Conversational AI is undoubtedly a hot topic right now and features in FTE’s 10 technology trends that can enhance airline and airport operations in 2023. 2022 was a breakthrough year for the technology, with ChatGPT, launched as a prototype last November, in particular generating significant media coverage. The news that Microsoft is investing $10 billion in OpenAI, the startup behind ChatGPT, followed by Google’s announcement of its own tool known as Bard, has ensured conversational AI remains firmly in the spotlight. Seattle-Tacoma International Airport (SEA) sees a lot of potential for its use in the aviation space. In this interview, Matt Breed, Chief Information Officer, SEA, explains how the airport used ChatGPT to create the framework for an Aviation Technology Master Plan, and the potential for Artificial Intelligence and Machine Learning to improve at an exponential rate.
Breed shares that the more obvious use cases for conversational AI include advanced customer service chatbots, social media sentiment analysis, and real-time language translation. “That said, I think the more interesting roles for conversational AI will be in the personal digital assistant space,” he says. “As the technology matures, you gain a trusted advisor with access to more information than any single human being has ever had – very similar to the computer in Star Trek. Imagine having the collected knowledge of all experts, in every field, available to you on demand. Whether you are a maintenance worker in the field trying to figure out a particularly rare problem, or a CFO at headquarters trying to analyse a complex financial problem, having instant access to that knowledge is extremely valuable.”
2022 was really a breakthrough year for conversational AI. The models have matured to the point where they are providing tangible value to those who are adopting them. “GPT-3 has received a ton of press, with the public availability of both ChatGPT and DALL-E 2, and it seems to be pushing Google to respond as well,” Breed explains. “As more people get exposed to the technology, more use cases emerge. With the hybrid nature in which these models are trained, I expect things to accelerate very quickly.”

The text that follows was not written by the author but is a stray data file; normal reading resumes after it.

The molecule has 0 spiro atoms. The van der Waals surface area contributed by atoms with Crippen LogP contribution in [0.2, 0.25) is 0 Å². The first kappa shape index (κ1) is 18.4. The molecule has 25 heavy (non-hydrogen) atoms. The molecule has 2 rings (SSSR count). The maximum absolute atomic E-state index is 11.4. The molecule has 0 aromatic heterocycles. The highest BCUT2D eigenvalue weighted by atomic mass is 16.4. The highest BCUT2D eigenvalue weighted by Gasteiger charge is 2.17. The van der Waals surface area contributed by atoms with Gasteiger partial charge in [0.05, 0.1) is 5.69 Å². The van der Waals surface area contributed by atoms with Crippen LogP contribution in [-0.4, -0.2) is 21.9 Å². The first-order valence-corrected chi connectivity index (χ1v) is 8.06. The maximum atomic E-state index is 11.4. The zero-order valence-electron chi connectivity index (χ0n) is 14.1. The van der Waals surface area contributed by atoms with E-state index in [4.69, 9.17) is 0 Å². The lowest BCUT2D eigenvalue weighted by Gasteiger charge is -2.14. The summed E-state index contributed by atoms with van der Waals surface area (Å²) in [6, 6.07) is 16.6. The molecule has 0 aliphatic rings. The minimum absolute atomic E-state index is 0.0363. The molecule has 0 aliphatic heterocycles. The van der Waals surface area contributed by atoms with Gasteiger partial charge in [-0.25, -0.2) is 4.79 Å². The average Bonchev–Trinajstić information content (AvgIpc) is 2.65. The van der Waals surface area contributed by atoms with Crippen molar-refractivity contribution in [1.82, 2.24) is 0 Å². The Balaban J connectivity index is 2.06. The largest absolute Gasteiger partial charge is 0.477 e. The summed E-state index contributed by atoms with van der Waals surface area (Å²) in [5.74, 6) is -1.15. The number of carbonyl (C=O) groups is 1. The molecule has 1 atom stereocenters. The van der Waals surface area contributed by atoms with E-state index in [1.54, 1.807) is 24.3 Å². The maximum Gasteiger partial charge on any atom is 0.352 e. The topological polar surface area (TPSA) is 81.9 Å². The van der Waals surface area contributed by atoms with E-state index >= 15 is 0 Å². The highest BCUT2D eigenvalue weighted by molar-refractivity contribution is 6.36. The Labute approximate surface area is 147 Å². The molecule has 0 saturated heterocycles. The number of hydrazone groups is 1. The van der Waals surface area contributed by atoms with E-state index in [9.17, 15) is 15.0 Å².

ChatGPT has a lot of potential in the aviation space, with new use cases emerging every day. Among those that Breed highlights are:
- Enhanced Chatbot for customer service.
- More accurate and more personalised data for travellers (flight information, baggage tracking, wayfinding).
- Rapid analysis of large data sets (passenger flow data, airfield operations).
- Digital personal assistant for knowledge workers.
- Enhanced information retrieval (search, data summarisation, etc).
Nevertheless, he does express a word of caution on ChatGPT in its current state. “As many people much smarter than me have pointed out, it is very good at providing plausible sounding answers that are factually incorrect. Anyone using the tool should familiarise themselves with its limitations and always validate with another source.” More information can be found here.
SEA asks ChatGPT to create framework for Aviation Technology Master Plan
SEA recently asked ChatGPT to create the framework for an Aviation Technology Master Plan, with a focus on emerging aviation technologies.
“I had been playing around with a lot of different use cases for ChatGPT and decided to throw that one at it. It was an area in which I had some expertise, so it allowed me to gauge the quality of ChatGPT’s output,” Breed explains. “It did a great job of providing a general structure, with some guidelines for each section. I then asked it about specific emerging technologies that might have significant impact on the travelling public and overall operations. This is the ‘conversational’ side of conversational AI. You can continuously refine your queries and get updates based on past parameters.”